Trauma’s Role In Addiction
Posted on 12/26/19: Addiction Treatment
We’ve likely all experienced trauma to some degree in our lives. But the effects manifest in a variety of ways. Some of us are lucky, and have the resources and capabilities to overcome these painful experiences through therapy, time, strong support systems, etc, without many negative repercussions. However, depending on the severity of the trauma and/or a person’s personal circumstances, these experiences can leave a person vulnerable to developing long-term psychological issues which may result in addiction. But how exactly does trauma do this? How can it be avoided? And once one develops an addiction due to trauma they’ve experienced, how can they heal? We will discuss the answers to all of these questions and more in the following article about trauma’s role in addiction and how it can be helped.
What is trauma?
What exactly classifies something as trauma? Trauma is the response to an event in one’s life that results in feelings of depression, helplessness, distress, and any number of negative emotions.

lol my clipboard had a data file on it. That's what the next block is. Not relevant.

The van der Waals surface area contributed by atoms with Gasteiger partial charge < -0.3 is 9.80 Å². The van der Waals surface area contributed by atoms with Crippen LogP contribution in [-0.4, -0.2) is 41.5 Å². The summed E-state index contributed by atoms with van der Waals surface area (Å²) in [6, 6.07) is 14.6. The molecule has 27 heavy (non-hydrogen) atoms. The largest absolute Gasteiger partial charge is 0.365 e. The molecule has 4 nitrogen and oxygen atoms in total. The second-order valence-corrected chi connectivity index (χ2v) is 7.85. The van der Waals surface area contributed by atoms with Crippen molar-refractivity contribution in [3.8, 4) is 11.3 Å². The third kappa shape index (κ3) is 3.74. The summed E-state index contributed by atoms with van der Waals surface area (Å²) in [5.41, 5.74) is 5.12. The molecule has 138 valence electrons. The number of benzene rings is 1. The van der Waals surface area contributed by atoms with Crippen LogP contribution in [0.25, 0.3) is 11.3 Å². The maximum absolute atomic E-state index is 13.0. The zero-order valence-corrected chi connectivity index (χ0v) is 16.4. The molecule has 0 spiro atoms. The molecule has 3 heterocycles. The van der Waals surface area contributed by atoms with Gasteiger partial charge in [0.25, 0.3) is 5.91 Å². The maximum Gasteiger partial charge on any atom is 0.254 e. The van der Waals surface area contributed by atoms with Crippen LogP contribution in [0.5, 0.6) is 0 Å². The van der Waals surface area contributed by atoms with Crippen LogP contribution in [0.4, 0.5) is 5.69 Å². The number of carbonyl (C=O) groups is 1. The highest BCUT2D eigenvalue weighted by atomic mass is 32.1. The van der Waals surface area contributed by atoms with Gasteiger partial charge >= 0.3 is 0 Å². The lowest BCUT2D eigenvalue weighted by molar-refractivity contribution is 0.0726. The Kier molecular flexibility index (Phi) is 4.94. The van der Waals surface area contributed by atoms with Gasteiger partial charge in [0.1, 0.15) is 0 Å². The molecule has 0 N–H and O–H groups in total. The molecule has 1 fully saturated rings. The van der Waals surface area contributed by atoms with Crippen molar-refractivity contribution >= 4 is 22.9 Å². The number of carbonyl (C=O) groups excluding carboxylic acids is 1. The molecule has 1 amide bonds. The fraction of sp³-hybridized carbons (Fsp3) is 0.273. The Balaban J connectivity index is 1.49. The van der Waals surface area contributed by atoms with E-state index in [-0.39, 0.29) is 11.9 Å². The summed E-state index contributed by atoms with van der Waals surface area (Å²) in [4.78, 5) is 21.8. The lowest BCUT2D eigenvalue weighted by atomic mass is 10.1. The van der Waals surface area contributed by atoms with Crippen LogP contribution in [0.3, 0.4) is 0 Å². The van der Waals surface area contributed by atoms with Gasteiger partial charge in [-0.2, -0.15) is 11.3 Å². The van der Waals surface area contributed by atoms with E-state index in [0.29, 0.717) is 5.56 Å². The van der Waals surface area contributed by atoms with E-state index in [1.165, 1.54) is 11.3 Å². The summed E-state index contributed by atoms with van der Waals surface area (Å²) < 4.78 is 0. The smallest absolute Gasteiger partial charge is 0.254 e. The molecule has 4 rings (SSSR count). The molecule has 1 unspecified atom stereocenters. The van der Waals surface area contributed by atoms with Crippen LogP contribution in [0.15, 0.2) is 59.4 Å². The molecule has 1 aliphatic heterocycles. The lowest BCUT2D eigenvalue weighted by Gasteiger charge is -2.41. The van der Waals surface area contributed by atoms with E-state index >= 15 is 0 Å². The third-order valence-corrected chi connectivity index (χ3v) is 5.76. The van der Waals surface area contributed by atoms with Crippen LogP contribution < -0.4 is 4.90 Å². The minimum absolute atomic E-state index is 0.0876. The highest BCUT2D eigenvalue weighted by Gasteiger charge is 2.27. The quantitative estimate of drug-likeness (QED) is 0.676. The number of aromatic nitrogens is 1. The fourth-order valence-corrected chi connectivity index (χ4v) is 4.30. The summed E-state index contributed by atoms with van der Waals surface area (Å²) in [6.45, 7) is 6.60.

It is impossible to say whether or not something that has happened to you could be considered trauma, by anyone other than yourself of course. Sometimes a person can witness something that we would definitely consider to be a severely traumatic occurrence, and still come out of it without developing any further issues that negatively impact their life. However, on the other hand, there is no severity scale out there that dictates what people should and shouldn’t find traumatic. As long as their brains register an occurrence as trauma, the person can develop mental health issues because of it. That said, the occurrences that are most often considered to be traumatic include:
- serious accidents
- physical or sexual assault
- abuse, including childhood or domestic abuse
- severe health problems
- childbirth experiences, such as experiencing a miscarriage
- war and combat
Know, however, that this is not a comprehensive list. Just because you haven’t experienced any of the things listed above, this doesn’t mean that you did not experience trauma. Also know that on the opposite hand, even if you have experienced any or some of the above, it doesn’t mean you must have some sort of problem.
How do people respond to trauma?
As we mentioned earlier, people respond to trauma in a number of ways. Here are some of the common symptoms of having had experienced traumatic events:
- insomnia & sleeping difficulties
- suffering relationships
- emotional outbursts
- altered sleep patterns
- changes in appetite
- stomach problems
- dissociative disorder
- substance abuse problems
Why trauma can lead to substance abuse disorder and addiction
Because of the aforementioned effects of trauma, it can be extremely difficult for people who have experienced it in some form to cope with the negative emotions and stress associated with it. This is where substance abuse comes in.